Yet, in subpoenaing Cleta Mitchell, Willis reportedly asserted that Mitchell was a necessary witness for the grand jury proceedings because Mitchell participated in the call and allegedly “parroted claims of voter fraud.” The transcript, however, makes clear that Mitchell and the other attorneys involved were not pushing claims of voter fraud, but instead wanted the secretary of state’s office to investigate violations of Georgia election law.
Trump’s legal team had gathered evidence showing systemic violations of the state’s election code in some 30-plus categories. Trump had presented those arguments in a lawsuit his attorneys filed in Fulton County to challenge the election, but Brasher failed to timely appoint a judge to preside over Trump’s case. It was those same violations of the Georgia election code that Trump’s lawyers asked the secretary of state to investigate.
Yet in subpoenaing Mitchell, the Fulton County D.A. frames Mitchell’s legal representation of Trump as part of a “coordinated attempt” to “criminally disrupt” the 2020 election results. In other words, the prosecutor is seeking to criminalize legitimate legal challenges.
Ironically, to subpoena Mitchell and Trump’s other lawyers, Willis needed the permission of Brasher — the same judge who delayed proceedings in Trump’s election lawsuit until it was too late to matter.
That Willis used the special grand jury to subpoena several of Trump’s attorneys also confirms the political farce in play because attorney-client privilege will prevent Trump’s lawyers from answering many of the questions likely to be posed. Getting answers, however, is clearly not the goal. Rather, like the Jan. 6 Committee’s show trial taking place on the Hill, the Fulton County prosecutor seeks to shame critics of the 2020 election, and thereby teach Republicans to stay silent in the face of future election irregularities.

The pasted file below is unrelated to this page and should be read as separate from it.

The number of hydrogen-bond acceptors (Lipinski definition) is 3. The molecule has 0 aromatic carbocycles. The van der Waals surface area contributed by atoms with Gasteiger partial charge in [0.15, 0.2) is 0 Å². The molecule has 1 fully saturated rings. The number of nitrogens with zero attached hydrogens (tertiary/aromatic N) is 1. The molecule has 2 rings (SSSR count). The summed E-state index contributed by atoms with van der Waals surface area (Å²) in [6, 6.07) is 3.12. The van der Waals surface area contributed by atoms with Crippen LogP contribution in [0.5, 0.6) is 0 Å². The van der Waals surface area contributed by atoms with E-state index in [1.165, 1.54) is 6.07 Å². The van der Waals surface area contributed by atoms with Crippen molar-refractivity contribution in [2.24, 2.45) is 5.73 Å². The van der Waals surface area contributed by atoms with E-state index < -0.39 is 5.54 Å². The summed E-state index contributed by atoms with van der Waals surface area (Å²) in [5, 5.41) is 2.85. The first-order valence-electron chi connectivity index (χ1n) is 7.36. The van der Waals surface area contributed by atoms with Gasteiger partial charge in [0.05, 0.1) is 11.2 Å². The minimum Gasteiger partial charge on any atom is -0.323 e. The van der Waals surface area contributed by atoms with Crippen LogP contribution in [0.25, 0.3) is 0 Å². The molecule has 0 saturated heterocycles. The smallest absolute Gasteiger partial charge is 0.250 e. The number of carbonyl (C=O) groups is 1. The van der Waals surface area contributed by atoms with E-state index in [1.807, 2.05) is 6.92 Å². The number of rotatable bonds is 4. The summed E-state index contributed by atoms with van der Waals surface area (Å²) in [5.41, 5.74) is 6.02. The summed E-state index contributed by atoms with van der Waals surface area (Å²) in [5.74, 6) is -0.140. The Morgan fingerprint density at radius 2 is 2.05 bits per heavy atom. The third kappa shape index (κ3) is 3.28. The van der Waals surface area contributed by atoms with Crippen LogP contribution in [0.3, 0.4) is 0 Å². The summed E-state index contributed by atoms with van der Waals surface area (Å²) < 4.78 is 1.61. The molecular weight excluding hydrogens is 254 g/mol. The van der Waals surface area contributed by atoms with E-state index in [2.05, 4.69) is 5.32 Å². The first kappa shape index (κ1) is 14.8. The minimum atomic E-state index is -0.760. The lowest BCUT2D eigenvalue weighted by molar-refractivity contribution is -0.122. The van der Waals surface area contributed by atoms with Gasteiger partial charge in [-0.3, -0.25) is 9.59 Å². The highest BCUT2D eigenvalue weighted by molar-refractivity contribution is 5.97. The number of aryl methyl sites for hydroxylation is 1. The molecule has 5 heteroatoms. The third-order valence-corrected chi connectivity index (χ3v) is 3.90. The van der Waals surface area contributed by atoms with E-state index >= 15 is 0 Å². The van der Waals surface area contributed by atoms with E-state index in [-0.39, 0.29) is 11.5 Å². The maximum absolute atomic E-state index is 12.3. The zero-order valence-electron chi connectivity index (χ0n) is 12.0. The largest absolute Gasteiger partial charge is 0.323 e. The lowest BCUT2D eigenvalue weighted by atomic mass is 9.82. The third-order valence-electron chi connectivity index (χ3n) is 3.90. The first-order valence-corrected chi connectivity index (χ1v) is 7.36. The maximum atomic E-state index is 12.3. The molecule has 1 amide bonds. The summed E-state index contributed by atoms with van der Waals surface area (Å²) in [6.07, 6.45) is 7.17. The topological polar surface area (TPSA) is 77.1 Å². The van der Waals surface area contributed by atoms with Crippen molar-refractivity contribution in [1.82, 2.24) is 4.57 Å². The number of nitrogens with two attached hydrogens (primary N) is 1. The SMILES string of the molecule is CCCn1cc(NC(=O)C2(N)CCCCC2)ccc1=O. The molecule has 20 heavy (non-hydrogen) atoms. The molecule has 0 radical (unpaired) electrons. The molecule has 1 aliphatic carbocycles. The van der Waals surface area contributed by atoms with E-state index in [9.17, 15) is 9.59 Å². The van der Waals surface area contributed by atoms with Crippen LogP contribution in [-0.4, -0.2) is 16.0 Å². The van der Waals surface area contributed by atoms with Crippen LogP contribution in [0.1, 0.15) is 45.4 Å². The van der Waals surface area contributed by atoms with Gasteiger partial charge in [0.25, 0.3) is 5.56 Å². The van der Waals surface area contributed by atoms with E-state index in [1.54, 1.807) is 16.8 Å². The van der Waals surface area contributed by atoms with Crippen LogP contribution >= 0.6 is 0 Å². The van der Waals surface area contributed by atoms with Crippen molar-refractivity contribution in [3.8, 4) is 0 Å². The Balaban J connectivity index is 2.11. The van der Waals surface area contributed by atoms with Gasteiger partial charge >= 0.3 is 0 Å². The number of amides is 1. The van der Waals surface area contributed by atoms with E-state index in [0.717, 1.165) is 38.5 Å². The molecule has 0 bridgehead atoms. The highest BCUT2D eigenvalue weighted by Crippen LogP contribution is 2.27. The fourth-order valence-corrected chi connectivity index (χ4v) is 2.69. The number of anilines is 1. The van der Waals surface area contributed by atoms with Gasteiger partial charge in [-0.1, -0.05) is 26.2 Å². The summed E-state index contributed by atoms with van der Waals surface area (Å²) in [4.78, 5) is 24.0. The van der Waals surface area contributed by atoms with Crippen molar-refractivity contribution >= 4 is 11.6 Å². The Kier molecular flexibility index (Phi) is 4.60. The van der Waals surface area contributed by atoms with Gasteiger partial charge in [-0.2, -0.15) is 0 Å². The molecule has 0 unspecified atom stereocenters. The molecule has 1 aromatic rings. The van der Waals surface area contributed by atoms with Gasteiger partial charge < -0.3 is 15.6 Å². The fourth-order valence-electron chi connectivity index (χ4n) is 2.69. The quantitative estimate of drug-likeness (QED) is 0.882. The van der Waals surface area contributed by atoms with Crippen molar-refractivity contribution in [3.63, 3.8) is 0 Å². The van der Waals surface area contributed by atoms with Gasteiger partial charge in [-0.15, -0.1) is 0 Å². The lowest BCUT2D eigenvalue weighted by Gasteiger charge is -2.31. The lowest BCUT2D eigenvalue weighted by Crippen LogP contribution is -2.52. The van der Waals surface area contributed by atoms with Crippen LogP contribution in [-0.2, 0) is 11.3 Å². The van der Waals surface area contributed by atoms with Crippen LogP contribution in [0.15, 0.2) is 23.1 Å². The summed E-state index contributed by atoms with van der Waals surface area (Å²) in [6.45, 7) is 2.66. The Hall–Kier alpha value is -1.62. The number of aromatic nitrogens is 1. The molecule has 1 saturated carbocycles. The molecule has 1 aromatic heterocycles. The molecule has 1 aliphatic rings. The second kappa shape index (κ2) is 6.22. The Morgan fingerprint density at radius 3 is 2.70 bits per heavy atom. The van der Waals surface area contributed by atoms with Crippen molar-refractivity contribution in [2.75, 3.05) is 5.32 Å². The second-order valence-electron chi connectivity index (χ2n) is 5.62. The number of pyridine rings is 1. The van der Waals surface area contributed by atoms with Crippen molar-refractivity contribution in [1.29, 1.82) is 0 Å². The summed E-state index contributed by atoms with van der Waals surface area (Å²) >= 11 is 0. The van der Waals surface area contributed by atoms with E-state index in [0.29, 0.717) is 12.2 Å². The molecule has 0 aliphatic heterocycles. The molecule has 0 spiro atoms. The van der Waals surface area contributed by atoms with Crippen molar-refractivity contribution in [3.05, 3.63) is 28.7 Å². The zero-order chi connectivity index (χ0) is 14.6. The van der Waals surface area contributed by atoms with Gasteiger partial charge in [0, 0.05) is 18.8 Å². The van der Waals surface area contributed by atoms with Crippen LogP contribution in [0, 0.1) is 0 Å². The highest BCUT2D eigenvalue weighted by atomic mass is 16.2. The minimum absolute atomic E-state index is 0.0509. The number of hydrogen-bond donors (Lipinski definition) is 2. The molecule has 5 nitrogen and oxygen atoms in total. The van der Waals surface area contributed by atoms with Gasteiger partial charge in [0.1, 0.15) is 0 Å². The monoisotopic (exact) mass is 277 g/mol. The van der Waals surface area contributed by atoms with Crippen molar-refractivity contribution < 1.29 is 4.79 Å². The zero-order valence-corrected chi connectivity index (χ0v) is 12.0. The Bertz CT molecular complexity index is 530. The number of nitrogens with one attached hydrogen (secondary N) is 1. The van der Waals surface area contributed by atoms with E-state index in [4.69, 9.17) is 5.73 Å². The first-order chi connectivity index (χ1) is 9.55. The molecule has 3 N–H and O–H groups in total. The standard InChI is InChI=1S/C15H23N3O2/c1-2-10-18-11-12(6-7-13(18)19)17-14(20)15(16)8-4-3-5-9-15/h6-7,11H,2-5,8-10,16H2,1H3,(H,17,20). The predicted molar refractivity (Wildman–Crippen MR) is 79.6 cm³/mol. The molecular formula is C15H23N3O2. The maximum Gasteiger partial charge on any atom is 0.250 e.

By going after the attorneys, as both the local D.A. and the Jan. 6 Committee are doing, Democrats are also ensuring that Republican candidates will have a difficult time finding lawyers willing to launch legitimate election challenges in the future. And, contrary to what the press is telling people, Trump’s claim that there were some 11,800 illegal votes included in Georgia’s final tally proved correct, which is preciously why the Fulton County prosecutor wants to focus on fraud.
The only fraud at play, though, concerns the storyline Willis and the media are feeding the public.
Margot Cleveland is The Federalist’s senior legal correspondent. She is also a contributor to National Review Online, the Washington Examiner, Aleteia, and Townhall.com, and has been published in the Wall Street Journal and USA Today.
Cleveland is a lawyer and a graduate of the Notre Dame Law School, where she earned the Hoynes Prize—the law school’s highest honor. She later served for nearly 25 years as a permanent law clerk for a federal appellate judge on the Seventh Circuit Court of Appeals. Cleveland is a former full-time university faculty member and now teaches as an adjunct from time to time.
As a stay-at-home homeschooling mom of a young son with cystic fibrosis, Cleveland frequently writes on cultural issues related to parenting and special-needs children. Cleveland is on Twitter at @ProfMJCleveland. The views expressed here are those of Cleveland in her private capacity.